15 April 1971 |
Bournemouth, Hampshire (now Dorset), UK
|Occupation||Journalist, writer, consultant, campaigner|
|Spouse||Kevin Anderson (2008–present)|
Suw Charman-Anderson (born 15 April 1971) is the former Executive Director of the Open Rights Group, a campaign group based in London. She is also a journalist, social software consultant, blogger and public speaker. On 15 February 2008 she married Kevin Anderson. Named one of the "50 most influential Britons in technology" by The Daily Telegraph, she has also worked to gain recognition for other women in technological fields, including by founding Ada Lovelace Day.
Charman is a graduate of Cardiff University with a BSc in Geology. Early career projects included music journalism, web publishing, and providing web support to other learners of Welsh. In her 20s, while working as an editorial assistant for a science publishing company, she chose the name "Suw" for herself after creating it as a typographical error for her short name, Sue. Her personal weblog, Chocolate and Vodka, started in June 2002, features commentary on the Blogosphere, social issues and politics growing her audience. Her professional blog Strange Attractor, was begun in July 2004 under the Corante label. She still edits and posts to both, the latter with her husband Kevin.
Her work in Social Software consulting includes producing the BlogOn Conference in New York City, in 2005. She has worked for companies such as MSN, BUPA, Dresdner Kleinwort Wasserstein, Socialtext, Jackie Cooper PR, De Montfort University and BBC News Online, performing a variety of tasks from training to consulting. She often talks about blogging for business. In January 2012, she started a blog on Forbes.com about publishing, self-publishing and crowdfunding.
Her work online has led her to explore the issues surrounding rights and responsibilities online, which she has frequently written about—for example, her article for The Guardian in 2004 exploring the truth behind file sharing and the music industry. She also has written for Linux User and Developer discussing digital rights.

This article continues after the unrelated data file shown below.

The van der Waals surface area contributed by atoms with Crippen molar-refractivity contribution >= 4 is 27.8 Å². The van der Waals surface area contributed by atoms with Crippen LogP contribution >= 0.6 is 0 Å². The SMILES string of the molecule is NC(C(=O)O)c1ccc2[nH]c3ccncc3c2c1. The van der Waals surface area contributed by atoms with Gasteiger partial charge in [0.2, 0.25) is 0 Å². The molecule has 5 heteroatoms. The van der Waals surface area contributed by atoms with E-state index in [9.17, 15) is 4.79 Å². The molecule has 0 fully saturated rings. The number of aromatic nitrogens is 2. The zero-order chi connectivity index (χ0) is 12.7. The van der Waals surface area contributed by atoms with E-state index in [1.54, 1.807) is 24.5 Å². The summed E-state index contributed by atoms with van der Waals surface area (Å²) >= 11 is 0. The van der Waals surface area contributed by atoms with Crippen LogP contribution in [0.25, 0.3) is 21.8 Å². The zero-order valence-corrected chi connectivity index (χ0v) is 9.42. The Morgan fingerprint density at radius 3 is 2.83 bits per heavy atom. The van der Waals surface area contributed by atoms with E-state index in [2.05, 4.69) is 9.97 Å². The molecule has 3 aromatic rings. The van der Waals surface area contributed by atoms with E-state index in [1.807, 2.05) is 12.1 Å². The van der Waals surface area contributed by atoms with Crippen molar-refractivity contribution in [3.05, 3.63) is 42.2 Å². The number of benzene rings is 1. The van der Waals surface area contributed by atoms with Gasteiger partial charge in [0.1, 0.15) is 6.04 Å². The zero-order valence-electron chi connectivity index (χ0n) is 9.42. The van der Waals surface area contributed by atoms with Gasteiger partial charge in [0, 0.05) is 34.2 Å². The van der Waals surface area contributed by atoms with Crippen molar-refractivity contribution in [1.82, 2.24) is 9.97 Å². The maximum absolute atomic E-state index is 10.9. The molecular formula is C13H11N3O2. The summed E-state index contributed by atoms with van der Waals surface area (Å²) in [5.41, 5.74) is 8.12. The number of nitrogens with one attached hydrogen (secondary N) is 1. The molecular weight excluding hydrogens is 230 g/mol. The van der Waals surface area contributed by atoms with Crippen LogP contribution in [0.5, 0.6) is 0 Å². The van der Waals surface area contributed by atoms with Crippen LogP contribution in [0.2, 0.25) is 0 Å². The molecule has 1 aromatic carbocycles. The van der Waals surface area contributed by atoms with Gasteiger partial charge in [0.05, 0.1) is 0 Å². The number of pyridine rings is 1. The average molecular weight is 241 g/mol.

In 2005, she co-founded the Open Rights Group, leading the project as Executive Director within its infancy. As a founder of ORG, she has commented on a wide variety of issues dealing with ownership and new media.
Ada Lovelace Day
In 2009, Charman recruited bloggers and others to honour influential women in science, technology, engineering and maths (STEM). This became an annual event, which she called "Ada Lovelace Day". In 2010 more than 2,000 people responded with blogs, podcasts, and videos supporting the project.
- Suw Charman: Argleton, London 2010. ASIN B005JSI21W
- Suw Charman: Molly’s Secret Diary or the Confessions of a Social Software Convert; in: Willms Buhse/Soeren Stamer: The Art of Letting Go, Bloomington 2008. ISBN 978-1-4401-0809-9
- Suw Charman; in: Jeremy Wright: Blog Marketing: The Revolutionary New Way to Increase Sales, Build Your Brand, and Get Exceptional Results, New York 2006. ISBN 0-07-226251-6
- Suw Charman: "Blogs in Business: Using Blogs behind the Firewall", in: Axel Bruns; Joanne Jacobs: Uses of Blogs, New York 2006. ISBN 978-0-8204-8124-1
- ORG staff, Open Rights Group
- "Jack of all trades, master of the ORG" by Jane Dudman, Information World Review, Nov. 13, 2006.
- "The 50 most influential Britons in technology". The Daily Telegraph. 23 September 2009.
- "Meet ALD's Founder". Ada Lovelace Day. Retrieved 5 March 2017.
- Charman-Anderson, Suw (March 8, 2004), "How I Got My w", Chocolate and Vodka.
- PRNewswire, September 12, 2005 - Press release about BlogOn mentions "Event Producer Suw Charman"
- MSN Blogging Report, suw.org.uk, November 2005
- Suw Charman-Anderson's blog on Forbes.com - First blog post on January 1st 2012 - Preparing For High-Impact, Low-Probability Events: Lessons From Eyjafjallajökull
- Listen to the flip side, The Guardian, 2004-07-22
- UK Digital Rights Group sets up, BBC News Online, 2005-09-09
- MPs in digital downloads warning, BBC News Online, June, 2006
- Phone Co's and rights activists round on Clark, The Register, 9 September 2005
- Ada Lovelace voted most popular technology heroine BBC, 25 March 2010